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Schwegman's 95-person IT group represents about one out of our every four people at the corporate headquarters building and has almost tripled in size since October.
To make the Teradata deployment happen that quickly, Schwegman's group worked an average of 65 hours/week. "One guy put in 102 hours last week," he said.
Beyond salaried IT staff, Schwegman also "beefed up consulting" and brought in a lot of extra temporary help, he said.
But there is a question whether the Teradata deployment speed is as impressive as it sounds.
Teradata VP David Scott said that Teradata did, indeed tell Schwegman that the project he was undertaking would probably take nine to 12 months to complete. But he also said it was a rough estimate for a set of services and capabilities much more extensive than the set Overstock initially deployed.
After the project scope was redefined, Teradata's estimate of the time needed for rollout was 70 days, Scott says.
Schwegman, asked about the apparent contradiction between his remarkable time-and-scope description and Teradata's more mundane estimate, said the truth was "a margin between the two stories."
"It would have been a six-month project. If [Teradata] went anywhere else and did it, it would have taken six months," he said. The vendor helped accelerate the project because it "poured in a ton of Teradata resources."
Scott said Teradata's estimate of 70 days was based on the same high volume of resources that impressed Schwegman; Teradata didn't add resources to accelerate the process. But the estimate included equally long hours from Overstock's team. "It was assumed that their people were going to work 16 hours a day," Scott said.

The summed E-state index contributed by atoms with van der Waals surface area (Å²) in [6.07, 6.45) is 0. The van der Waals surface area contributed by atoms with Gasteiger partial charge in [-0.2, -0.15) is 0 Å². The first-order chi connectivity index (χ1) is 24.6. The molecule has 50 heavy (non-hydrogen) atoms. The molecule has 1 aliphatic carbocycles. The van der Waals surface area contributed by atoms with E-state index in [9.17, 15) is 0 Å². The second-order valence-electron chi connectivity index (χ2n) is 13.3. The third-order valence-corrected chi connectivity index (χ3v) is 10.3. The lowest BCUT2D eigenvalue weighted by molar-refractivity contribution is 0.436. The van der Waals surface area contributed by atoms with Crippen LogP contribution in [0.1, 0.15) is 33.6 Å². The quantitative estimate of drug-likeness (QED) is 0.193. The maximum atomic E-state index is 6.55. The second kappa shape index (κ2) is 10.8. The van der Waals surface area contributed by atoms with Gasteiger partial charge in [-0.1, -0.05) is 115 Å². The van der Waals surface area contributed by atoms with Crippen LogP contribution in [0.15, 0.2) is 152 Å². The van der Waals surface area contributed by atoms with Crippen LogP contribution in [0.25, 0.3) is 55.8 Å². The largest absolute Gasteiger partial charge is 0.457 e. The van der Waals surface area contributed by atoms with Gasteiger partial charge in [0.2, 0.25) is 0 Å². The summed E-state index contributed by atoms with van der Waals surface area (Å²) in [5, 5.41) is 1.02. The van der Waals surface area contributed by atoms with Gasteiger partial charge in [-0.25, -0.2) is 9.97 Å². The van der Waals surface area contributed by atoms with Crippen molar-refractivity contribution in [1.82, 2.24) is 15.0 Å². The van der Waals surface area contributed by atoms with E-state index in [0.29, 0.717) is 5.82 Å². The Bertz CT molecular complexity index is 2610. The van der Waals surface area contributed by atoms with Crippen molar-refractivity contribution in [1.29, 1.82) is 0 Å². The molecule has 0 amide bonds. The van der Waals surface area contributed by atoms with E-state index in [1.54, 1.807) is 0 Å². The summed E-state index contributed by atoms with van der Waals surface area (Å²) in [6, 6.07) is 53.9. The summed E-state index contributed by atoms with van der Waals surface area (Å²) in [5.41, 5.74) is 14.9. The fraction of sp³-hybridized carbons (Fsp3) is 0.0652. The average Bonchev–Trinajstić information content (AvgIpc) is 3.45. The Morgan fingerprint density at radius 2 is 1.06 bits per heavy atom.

Why assume a client's employees would put in those kinds of hours?
"It's very clear when you meet Shawn," Scott said. "He has a cot in his office and a strong pot of coffee. Once we all agreed to the statement of work, their focus was incredible. I'd give them a 9.9if not a 10on a scale of being focused."
The 31-year-old Schwegman freely admits to being a workaholic who puts in 70 hours in an average week and is proud of the futon in his office.
Workaholics or not, Overstock's people were focused, and they went out of their way to understand and internalize what the business, marketing and operations people needed, according to Bill Gassman, a research analyst at Gartner, who spent a half-day with Overstock's marketing department and was surprised at how well it used technology.
"If we were to draw a bell curve of maturity in IT processes, they're definitely on the high end of the curve," Gassman said. "That takes an IT department that understands that business people are their customer."
"I still use [Overstock] as a benchmark. The types of best practices the company had are really rare," Gassman said. "They ask to look at reports of what people are doing on the site all day. Then, based on that, they may change the site several times a day and keep an eye on the effects of changing that home page. There's a lot of cooperation between the developers and the marketing people. At other companies, making a change like that would take weeks or months. These guys do it multiple times a day."
Teradata's Scott agreed. Overstock relies heavily on e-mail marketing campaigns to bring customers in for special offers, new merchandise and sales. But the company's previous mail system allowed only a fraction of the messages to go through.
"Their e-mail marketing went from really bad to world class. They had been able to get just a fraction of e-mails out to customers," Scott said. "When you look at the level of confidence they had in even getting a small number of messages to customers, it went from very painful, very problematic" to something effective.
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